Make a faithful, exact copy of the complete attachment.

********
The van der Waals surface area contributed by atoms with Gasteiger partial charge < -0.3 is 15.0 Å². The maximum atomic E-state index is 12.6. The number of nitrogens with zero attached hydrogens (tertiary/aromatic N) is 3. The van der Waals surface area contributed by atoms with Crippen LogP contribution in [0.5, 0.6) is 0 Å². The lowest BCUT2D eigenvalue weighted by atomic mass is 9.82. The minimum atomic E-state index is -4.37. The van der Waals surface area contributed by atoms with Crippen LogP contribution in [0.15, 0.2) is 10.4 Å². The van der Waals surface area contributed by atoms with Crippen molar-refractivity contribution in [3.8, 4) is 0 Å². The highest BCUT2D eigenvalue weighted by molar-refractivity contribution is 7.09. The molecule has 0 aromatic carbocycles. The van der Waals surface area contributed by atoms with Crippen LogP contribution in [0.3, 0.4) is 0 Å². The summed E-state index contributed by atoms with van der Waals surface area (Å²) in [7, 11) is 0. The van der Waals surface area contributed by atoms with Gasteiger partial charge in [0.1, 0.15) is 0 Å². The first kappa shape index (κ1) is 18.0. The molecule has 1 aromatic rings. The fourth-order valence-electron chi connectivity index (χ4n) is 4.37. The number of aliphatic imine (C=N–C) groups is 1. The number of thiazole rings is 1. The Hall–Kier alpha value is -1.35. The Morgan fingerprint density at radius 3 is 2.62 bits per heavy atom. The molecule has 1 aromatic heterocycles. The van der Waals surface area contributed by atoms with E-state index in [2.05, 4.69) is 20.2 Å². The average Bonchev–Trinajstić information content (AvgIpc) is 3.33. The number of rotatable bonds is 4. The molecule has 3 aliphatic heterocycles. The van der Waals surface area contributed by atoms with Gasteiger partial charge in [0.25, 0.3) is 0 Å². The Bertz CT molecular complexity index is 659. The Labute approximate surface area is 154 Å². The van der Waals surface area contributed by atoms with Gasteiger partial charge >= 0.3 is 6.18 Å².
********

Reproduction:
The van der Waals surface area contributed by atoms with Gasteiger partial charge < -0.3 is 15.0 Å². The maximum atomic E-state index is 12.6. The number of nitrogens with zero attached hydrogens (tertiary/aromatic N) is 3. The van der Waals surface area contributed by atoms with Crippen LogP contribution in [0.5, 0.6) is 0 Å². The lowest BCUT2D eigenvalue weighted by atomic mass is 9.82. The minimum atomic E-state index is -4.37. The van der Waals surface area contributed by atoms with Crippen LogP contribution in [0.15, 0.2) is 10.4 Å². The van der Waals surface area contributed by atoms with Crippen molar-refractivity contribution in [3.8, 4) is 0 Å². The highest BCUT2D eigenvalue weighted by molar-refractivity contribution is 7.09. The molecule has 0 aromatic carbocycles. The van der Waals surface area contributed by atoms with Crippen LogP contribution in [0.3, 0.4) is 0 Å². The summed E-state index contributed by atoms with van der Waals surface area (Å²) in [7, 11) is 0. The van der Waals surface area contributed by atoms with Gasteiger partial charge in [0.1, 0.15) is 0 Å². The first kappa shape index (κ1) is 18.0. The molecule has 1 aromatic rings. The fourth-order valence-electron chi connectivity index (χ4n) is 4.37. The number of aliphatic imine (C=N–C) groups is 1. The number of thiazole rings is 1. The Hall–Kier alpha value is -1.35. The Morgan fingerprint density at radius 3 is 2.62 bits per heavy atom. The molecule has 1 aromatic heterocycles. The van der Waals surface area contributed by atoms with E-state index in [2.05, 4.69) is 20.2 Å². The average Bonchev–Trinajstić information content (AvgIpc) is 3.33. The number of rotatable bonds is 4. The molecule has 3 aliphatic heterocycles. The van der Waals surface area contributed by atoms with Gasteiger partial charge in [0.25, 0.3) is 0 Å². The Bertz CT molecular complexity index is 659. The Labute approximate surface area is 154 Å². The van der Waals surface area contributed by atoms with Gasteiger partial charge >= 0.3 is 6.18 Å².